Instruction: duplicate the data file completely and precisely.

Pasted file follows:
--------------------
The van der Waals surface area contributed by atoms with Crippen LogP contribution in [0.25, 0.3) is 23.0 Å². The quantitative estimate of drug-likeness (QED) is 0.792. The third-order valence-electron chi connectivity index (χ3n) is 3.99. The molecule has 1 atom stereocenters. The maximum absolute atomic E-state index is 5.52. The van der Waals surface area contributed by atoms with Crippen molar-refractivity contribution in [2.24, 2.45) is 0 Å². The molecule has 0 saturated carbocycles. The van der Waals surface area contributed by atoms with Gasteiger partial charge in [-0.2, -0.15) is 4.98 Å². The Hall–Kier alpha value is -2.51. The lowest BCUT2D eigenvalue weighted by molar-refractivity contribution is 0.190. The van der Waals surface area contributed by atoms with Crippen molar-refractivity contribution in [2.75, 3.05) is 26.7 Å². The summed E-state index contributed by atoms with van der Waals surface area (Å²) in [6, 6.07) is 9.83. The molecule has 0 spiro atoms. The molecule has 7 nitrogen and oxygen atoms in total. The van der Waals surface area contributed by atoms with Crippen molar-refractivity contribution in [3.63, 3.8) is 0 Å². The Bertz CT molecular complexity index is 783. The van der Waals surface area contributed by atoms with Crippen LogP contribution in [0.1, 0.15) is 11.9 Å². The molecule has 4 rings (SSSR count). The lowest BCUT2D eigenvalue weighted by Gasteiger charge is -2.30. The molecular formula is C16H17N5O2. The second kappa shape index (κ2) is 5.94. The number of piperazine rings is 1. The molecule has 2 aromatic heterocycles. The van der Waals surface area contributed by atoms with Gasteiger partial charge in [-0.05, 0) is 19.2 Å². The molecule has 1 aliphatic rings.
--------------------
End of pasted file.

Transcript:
The van der Waals surface area contributed by atoms with Crippen LogP contribution in [0.25, 0.3) is 23.0 Å². The quantitative estimate of drug-likeness (QED) is 0.792. The third-order valence-electron chi connectivity index (χ3n) is 3.99. The molecule has 1 atom stereocenters. The maximum absolute atomic E-state index is 5.52. The van der Waals surface area contributed by atoms with Crippen molar-refractivity contribution in [2.24, 2.45) is 0 Å². The molecule has 0 saturated carbocycles. The van der Waals surface area contributed by atoms with Gasteiger partial charge in [-0.2, -0.15) is 4.98 Å². The Hall–Kier alpha value is -2.51. The lowest BCUT2D eigenvalue weighted by molar-refractivity contribution is 0.190. The van der Waals surface area contributed by atoms with Crippen molar-refractivity contribution in [2.75, 3.05) is 26.7 Å². The summed E-state index contributed by atoms with van der Waals surface area (Å²) in [6, 6.07) is 9.83. The molecule has 0 spiro atoms. The molecule has 7 nitrogen and oxygen atoms in total. The van der Waals surface area contributed by atoms with Crippen molar-refractivity contribution in [3.63, 3.8) is 0 Å². The Bertz CT molecular complexity index is 783. The van der Waals surface area contributed by atoms with Crippen LogP contribution in [0.1, 0.15) is 11.9 Å². The molecule has 4 rings (SSSR count). The lowest BCUT2D eigenvalue weighted by Gasteiger charge is -2.30. The molecular formula is C16H17N5O2. The second kappa shape index (κ2) is 5.94. The number of piperazine rings is 1. The molecule has 2 aromatic heterocycles. The van der Waals surface area contributed by atoms with Gasteiger partial charge in [-0.05, 0) is 19.2 Å². The molecule has 1 aliphatic rings.